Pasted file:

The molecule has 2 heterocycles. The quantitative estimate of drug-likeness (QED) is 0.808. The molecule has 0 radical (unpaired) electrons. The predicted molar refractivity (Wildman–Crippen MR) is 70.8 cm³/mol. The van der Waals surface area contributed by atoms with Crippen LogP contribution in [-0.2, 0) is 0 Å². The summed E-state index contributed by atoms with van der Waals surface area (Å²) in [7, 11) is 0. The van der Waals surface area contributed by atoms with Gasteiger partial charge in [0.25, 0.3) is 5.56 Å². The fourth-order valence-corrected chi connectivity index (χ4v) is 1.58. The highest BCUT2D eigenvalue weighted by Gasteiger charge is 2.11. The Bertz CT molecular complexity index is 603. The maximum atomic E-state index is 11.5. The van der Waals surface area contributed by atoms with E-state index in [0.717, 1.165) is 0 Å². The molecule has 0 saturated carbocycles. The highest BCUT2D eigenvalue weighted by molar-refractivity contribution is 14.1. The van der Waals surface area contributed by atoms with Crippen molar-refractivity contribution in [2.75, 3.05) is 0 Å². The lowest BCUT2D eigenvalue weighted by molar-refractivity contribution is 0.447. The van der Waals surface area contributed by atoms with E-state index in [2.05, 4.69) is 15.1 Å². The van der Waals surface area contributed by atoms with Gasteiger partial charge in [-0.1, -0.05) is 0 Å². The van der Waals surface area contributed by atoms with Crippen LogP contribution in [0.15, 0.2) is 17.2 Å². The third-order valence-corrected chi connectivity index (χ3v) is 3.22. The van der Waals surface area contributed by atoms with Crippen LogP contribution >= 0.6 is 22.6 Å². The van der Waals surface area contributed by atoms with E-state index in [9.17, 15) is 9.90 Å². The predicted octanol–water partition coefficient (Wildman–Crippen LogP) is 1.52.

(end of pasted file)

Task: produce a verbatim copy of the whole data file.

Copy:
The molecule has 2 heterocycles. The quantitative estimate of drug-likeness (QED) is 0.808. The molecule has 0 radical (unpaired) electrons. The predicted molar refractivity (Wildman–Crippen MR) is 70.8 cm³/mol. The van der Waals surface area contributed by atoms with Crippen LogP contribution in [-0.2, 0) is 0 Å². The summed E-state index contributed by atoms with van der Waals surface area (Å²) in [7, 11) is 0. The van der Waals surface area contributed by atoms with Gasteiger partial charge in [0.25, 0.3) is 5.56 Å². The fourth-order valence-corrected chi connectivity index (χ4v) is 1.58. The highest BCUT2D eigenvalue weighted by Gasteiger charge is 2.11. The Bertz CT molecular complexity index is 603. The maximum atomic E-state index is 11.5. The van der Waals surface area contributed by atoms with E-state index in [0.717, 1.165) is 0 Å². The molecule has 0 saturated carbocycles. The highest BCUT2D eigenvalue weighted by molar-refractivity contribution is 14.1. The van der Waals surface area contributed by atoms with Crippen molar-refractivity contribution in [2.75, 3.05) is 0 Å². The lowest BCUT2D eigenvalue weighted by molar-refractivity contribution is 0.447. The van der Waals surface area contributed by atoms with E-state index in [2.05, 4.69) is 15.1 Å². The van der Waals surface area contributed by atoms with Gasteiger partial charge in [-0.1, -0.05) is 0 Å². The van der Waals surface area contributed by atoms with Crippen LogP contribution in [0.15, 0.2) is 17.2 Å². The third-order valence-corrected chi connectivity index (χ3v) is 3.22. The van der Waals surface area contributed by atoms with Crippen LogP contribution >= 0.6 is 22.6 Å². The van der Waals surface area contributed by atoms with E-state index in [9.17, 15) is 9.90 Å². The predicted octanol–water partition coefficient (Wildman–Crippen LogP) is 1.52.